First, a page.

The Biblical readings for Advent and Christmas imply that this birth that took place so long ago caught the world (and even some members of his own family) by surprise as it still does even though we start preparing for it well in advance with radio stations playing nothing but Christmas songs from November 1 till January 1 and the big shift last year of "Black Friday" to "Black Thursday (or Thanksgiving)."
How is it possible not to be ready, not to see it coming, this birth of the Christ Child? We've heard over and over the Old Testament stories that this birth was to take place; the entertainment media flood the market with Christmas movies; charities appeal to our compassion for donations to honor the Christ Child. In fact, the whole world seems to be entirely focused, obsessed even with Christmas preparations, so how could we miss it?
The answer to that question is simple - we re-create Christmas in our own image; rather than allowing the startling, scandalous news of a peasant savior-king to break upon and stun us into silence and awe. I am not saying we shouldn't repeat the old family traditions, make the old holiday recipes, show our affection and gratitude with gifts and contributions, party with friends and neighbors, volunteer at soup kitchens and shelters. These are hallowed and wonderful ways to honor the babe of Bethlehem.
What I'm saying is that as the season draws near and our Christmas lists grow, as preparations escalate and the excitement mounts it is more and more difficult to keep in our hearts a quiet place of wonder. How is it, why is it that the Creator of the Cosmos came to us in the unremarkable form of a needy, vulnerable peasant infant? That such a thing took place and takes place still when we celebrate the festival of Christmas is almost too much to behold.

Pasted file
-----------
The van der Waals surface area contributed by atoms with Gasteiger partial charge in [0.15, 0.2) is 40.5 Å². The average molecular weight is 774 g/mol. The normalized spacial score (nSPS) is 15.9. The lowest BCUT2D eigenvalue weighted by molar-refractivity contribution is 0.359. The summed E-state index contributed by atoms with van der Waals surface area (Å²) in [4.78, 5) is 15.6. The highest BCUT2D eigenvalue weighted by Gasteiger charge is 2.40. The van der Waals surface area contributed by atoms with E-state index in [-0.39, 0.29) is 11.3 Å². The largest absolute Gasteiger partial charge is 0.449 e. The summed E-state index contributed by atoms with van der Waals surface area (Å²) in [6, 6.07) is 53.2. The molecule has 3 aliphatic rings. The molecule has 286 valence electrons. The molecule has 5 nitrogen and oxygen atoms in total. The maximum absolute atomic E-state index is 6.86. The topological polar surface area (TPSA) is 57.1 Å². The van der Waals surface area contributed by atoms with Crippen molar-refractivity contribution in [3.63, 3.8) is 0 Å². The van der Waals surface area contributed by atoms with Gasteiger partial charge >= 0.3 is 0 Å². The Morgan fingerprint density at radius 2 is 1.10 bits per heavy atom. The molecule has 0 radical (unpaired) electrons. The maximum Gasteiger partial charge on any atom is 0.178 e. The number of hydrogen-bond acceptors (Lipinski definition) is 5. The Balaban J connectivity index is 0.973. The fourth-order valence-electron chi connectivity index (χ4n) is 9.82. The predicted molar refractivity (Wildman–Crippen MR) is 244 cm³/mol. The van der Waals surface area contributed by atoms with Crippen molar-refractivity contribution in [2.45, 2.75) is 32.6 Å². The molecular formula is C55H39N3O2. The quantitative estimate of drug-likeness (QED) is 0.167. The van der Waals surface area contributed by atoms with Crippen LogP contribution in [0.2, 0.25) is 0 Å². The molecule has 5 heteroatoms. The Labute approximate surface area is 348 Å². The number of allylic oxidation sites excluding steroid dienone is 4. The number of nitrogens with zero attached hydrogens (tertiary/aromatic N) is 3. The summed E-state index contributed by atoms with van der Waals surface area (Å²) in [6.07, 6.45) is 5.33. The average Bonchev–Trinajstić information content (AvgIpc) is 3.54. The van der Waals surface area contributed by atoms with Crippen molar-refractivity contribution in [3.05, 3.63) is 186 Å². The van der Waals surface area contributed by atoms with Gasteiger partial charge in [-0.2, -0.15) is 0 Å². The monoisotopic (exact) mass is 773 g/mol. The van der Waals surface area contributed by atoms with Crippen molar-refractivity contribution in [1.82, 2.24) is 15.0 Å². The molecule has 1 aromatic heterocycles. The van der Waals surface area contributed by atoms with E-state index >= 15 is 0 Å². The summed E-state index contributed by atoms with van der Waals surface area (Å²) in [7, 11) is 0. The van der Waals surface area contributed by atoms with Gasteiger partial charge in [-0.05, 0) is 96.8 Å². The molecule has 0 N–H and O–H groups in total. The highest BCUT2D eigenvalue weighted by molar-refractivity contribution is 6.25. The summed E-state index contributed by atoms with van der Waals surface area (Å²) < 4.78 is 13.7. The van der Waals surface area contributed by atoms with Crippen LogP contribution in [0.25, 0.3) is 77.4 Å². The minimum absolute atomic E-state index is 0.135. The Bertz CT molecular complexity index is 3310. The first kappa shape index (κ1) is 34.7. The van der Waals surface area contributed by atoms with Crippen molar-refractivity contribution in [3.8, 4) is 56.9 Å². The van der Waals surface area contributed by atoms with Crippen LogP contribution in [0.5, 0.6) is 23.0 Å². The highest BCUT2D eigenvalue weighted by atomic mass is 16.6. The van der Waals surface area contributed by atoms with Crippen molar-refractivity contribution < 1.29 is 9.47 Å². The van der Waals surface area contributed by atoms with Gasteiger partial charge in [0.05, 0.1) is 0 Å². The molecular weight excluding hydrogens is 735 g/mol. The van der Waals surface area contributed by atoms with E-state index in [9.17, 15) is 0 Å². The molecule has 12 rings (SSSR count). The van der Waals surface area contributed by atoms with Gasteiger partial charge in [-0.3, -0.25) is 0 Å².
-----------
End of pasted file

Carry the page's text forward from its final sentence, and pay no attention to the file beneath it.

Worship in Advent and on Christmas Eve and on the week after Christmas (and in your daily mediation) creates and keeps that quiet place of wonder in your heart - through the stories and music and rituals - helping us to grasp this amazing truth that God so loved the world that He gave us His only begotten Son. Join us in this high and holy season to begin again the spiritual practice (like Mary who pondered in her heart) of preparing to hear the ancient story again and then coming to terms with what it means for the way we live our lives, conduct our relationships, engage the world around us.